Black fly (Diptera: Simuliidae) response to phosphorus enrichment of an arctic tundra stream
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This study reports on the density, growth, and production response of the dominant black fly, Prosimulium martini, to whole river fertilization of the Kuparuk River in arctic Alaska during the summer of 1984. Beginning in 1983, a long term study of fertilization effects was initiated in the Kuparuk River. Increased nutrient supply stimulated algal and microbial biomass and microbial activity, which in turn affected the larval growth and abundance of Prosimulium. This experiment allowed us to isolate the effects of nutrient supply from other factors in determining black fly growth and abundance.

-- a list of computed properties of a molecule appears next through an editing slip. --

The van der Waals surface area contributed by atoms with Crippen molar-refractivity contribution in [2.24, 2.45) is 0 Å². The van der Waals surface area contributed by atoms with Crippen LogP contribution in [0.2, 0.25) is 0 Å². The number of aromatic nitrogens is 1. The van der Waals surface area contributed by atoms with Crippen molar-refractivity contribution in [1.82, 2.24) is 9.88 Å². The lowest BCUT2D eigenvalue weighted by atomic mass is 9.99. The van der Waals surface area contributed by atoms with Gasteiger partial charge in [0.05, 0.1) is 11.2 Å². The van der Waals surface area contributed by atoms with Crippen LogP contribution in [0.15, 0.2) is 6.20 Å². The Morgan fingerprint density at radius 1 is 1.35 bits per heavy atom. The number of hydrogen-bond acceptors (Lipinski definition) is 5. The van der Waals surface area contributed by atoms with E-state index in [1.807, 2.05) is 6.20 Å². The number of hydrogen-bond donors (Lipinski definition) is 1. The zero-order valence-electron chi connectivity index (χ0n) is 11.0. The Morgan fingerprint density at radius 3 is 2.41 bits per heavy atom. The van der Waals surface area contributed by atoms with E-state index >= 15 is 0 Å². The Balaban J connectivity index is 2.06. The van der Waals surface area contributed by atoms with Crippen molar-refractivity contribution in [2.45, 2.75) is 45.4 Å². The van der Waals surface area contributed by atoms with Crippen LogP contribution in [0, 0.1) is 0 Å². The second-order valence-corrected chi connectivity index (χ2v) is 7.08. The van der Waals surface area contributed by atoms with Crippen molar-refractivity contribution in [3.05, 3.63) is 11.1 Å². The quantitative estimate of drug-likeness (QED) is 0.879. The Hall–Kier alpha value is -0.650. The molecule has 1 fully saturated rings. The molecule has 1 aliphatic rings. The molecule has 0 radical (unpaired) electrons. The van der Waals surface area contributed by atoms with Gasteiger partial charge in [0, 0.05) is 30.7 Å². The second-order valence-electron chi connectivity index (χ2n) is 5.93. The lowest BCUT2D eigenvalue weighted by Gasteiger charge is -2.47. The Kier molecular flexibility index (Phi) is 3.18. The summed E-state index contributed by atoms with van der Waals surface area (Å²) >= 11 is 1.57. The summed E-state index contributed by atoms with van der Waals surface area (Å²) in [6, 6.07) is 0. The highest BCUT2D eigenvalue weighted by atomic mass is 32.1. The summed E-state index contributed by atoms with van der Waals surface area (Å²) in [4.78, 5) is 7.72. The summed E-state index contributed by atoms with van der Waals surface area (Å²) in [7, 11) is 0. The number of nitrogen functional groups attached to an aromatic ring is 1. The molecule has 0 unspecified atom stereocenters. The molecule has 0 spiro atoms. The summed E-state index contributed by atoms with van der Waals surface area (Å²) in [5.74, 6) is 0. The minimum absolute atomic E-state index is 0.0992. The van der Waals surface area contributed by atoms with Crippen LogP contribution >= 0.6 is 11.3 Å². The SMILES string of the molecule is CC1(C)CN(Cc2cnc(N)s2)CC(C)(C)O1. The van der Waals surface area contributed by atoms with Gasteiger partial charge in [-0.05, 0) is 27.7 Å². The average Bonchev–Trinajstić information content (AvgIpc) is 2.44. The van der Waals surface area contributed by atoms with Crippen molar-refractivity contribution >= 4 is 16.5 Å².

Phosphorus addition had the following indirect effects on Prosimulium: growth was higher, but abundance decreased in the enriched section, leading to a net decrease in secondary production from 2.62 g m−2 yr−1 to 0.77 g m−2 yr−1. Prosimulium emergence rates were not measureably affected. The decrease in abundance and production appears to be a result of competitive displacement by the caddisfly Brachycentrus americanus which increased in abundance in the fertilized section of the river.
KeywordsParticulate Organic Carbon Aquatic Insect Secondary Production Filter Feeder Lake Outlet
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